Yesterday my father and I went to the Queen Sophia Spanish Institute on 69th and Park to see Oscar de la Renta’s Joaquín Sorolla and the Glory of Spanish Dress exhibit, which celebrated not only the spanish dress but its culture and customs through dress. Bridal customs, farming attire, flamenco dancers, and matadors outfits were only some of the exquisitely designed 19th century pieces on display. I have never seen such attention to detail and fabric before. It was a sight to see especially when today’s everyday wear dully consists of jeans and sweaters. The exhibit further cemented in me that our culture today really only exists by cycling and recycling past looks and cultural trends like the mod dress for instance. There is nothing new. So once again once was old is now new again.Which brings me to my next point. Intertwined with the original spanish outfits were contemporary pieces made by design houses like Oscar de la Renta (who has always found Spanish culture at the root of his inspiration for almost every collection), Balenciaga, Ralph Lauren, Christian LaCroix, Eve Saint Laurent, and of course, Chanel. The dresses were all circa the 2000s.
I could only find two of the looks on display online, but if you have a chance to see the exhibit before it closes on March 10th, it could be neither a waste of time nor money.
Balenciaga Fall 2006
Christian LaCroix Spring 2006
Although there is nothing more touristy than seeing the big Christmas tree and ice skating at Rockefeller Plaza, you just have to do it. I didn’t go ice skating (the line was a 3+ hour wait) but I did walk along 5th Ave to go shopping/see the window displays at some of the most well-known stores in the world. Unfortunately, I didn’t make it up to Bergdorf Goodman’s or Barney’s, but I did make it to Henri Bendels (picture shown above). There’s nothing more American than converting a strong female icon, Lady Liberty into a sex symbol! Am I right? Wearing a one shoulder dress with a slit that reveals her entire leg, our Lady Liberty looks more like the sexiest most fashionable model than a woman that promotes freedom and democracy. It seems that Lady Liberty is changing with the times.
Europe is incompetent when it comes to making ice coffees, but ask for a latté and you’re in for a treat. Although the London cafes including Starbucks make down Americano on ice and if you ask for an iced coffee, they have perfected the lattés and flat whites (after ordering them several times I still don’t know why a flat white is so different from a latté) in London. Definitely worth the £4 (almost $7 coffee, and you think Starbucks is bad!).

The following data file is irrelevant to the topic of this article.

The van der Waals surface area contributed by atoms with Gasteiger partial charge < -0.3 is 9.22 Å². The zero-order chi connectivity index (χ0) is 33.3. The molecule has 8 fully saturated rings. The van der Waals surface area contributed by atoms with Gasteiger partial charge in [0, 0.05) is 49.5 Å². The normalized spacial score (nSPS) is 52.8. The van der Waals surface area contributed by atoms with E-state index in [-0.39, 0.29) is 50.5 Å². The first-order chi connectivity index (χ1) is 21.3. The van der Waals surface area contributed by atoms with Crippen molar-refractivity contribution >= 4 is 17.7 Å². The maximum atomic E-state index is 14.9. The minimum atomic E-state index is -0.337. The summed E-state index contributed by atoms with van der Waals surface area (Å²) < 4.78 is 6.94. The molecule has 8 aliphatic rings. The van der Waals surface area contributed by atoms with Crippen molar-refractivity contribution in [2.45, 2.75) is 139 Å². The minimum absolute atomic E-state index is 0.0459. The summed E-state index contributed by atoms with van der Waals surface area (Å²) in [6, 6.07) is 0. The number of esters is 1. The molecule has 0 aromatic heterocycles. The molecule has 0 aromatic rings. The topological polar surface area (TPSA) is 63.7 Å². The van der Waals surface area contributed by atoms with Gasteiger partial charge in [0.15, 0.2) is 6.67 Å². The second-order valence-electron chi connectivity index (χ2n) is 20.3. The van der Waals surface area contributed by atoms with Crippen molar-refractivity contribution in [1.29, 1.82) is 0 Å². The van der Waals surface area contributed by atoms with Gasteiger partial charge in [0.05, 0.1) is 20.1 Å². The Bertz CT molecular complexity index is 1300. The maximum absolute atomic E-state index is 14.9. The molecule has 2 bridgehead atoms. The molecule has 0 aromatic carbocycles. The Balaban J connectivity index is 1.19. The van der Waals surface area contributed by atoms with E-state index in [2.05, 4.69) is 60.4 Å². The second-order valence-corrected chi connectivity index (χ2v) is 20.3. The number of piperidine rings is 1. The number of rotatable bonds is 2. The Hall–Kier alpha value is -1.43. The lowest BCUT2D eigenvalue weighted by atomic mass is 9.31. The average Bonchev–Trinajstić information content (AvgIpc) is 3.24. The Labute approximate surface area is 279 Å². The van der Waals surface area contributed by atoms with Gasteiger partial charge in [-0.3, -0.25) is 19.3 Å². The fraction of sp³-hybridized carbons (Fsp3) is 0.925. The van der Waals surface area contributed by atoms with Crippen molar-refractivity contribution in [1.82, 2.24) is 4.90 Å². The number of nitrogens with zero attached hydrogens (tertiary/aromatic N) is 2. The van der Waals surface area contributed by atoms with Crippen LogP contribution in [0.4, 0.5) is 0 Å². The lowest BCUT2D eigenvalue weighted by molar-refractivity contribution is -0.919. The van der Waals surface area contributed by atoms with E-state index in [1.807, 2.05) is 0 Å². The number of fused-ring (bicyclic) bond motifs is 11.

As you can see from the picture, the froth has a detailed leaf created inside. I am not lying when I say, you cannot get a latté in London without a design on top. Maybe that’s how they get away with charging so much! And although Starbucks is just as highly demanded in London as it is any US city, many people still enjoy the ambience of a one-of-a-kind cafe. This photo was taken on one of my last days in London at a cafe in Soho called Flat White. It’s like a labyrinth getting there and the cafe is so small you will probably walk right by it a couple of times, but it’s worth the search. It could have possibly been one of the best coffees I’ve ever had. It is true, I’ve never been to Italy, but I would never steer you wrong.
I could use a Flat White coffee right now.
I’ve been in many boutiques, shops, and department stores with beautiful interior design and an exquisite set up of clothing on the racks, but I’ve never in my life seen anything like what I saw at Selfridges on Oxford Street in London. The shoe section is more like walking through a museum as you appreciate the design of a £1000 shoes than a place to just buy them. But what was most surprising was the larger than life shoes that were displayed throughout the shoe section. I know Carrie Bradshaw would just die.
Although vespas, to me, are synonymous with 1960s Italian lifestyle, they actually are one of the most popular modes of transpiration in Paris. The streets are tiny and avenues are tremendously overcrowded so vespas are both a utility and a fashion staple in the haute city. I wish I took more photos of the vespas of Paris, but I managed to capture three.
It was a cold rainy day in Upstate New York and I found myself yearning for the summer days I spent in Paris. While looking through my photo album I came across this photograph and thought I’d share it with you.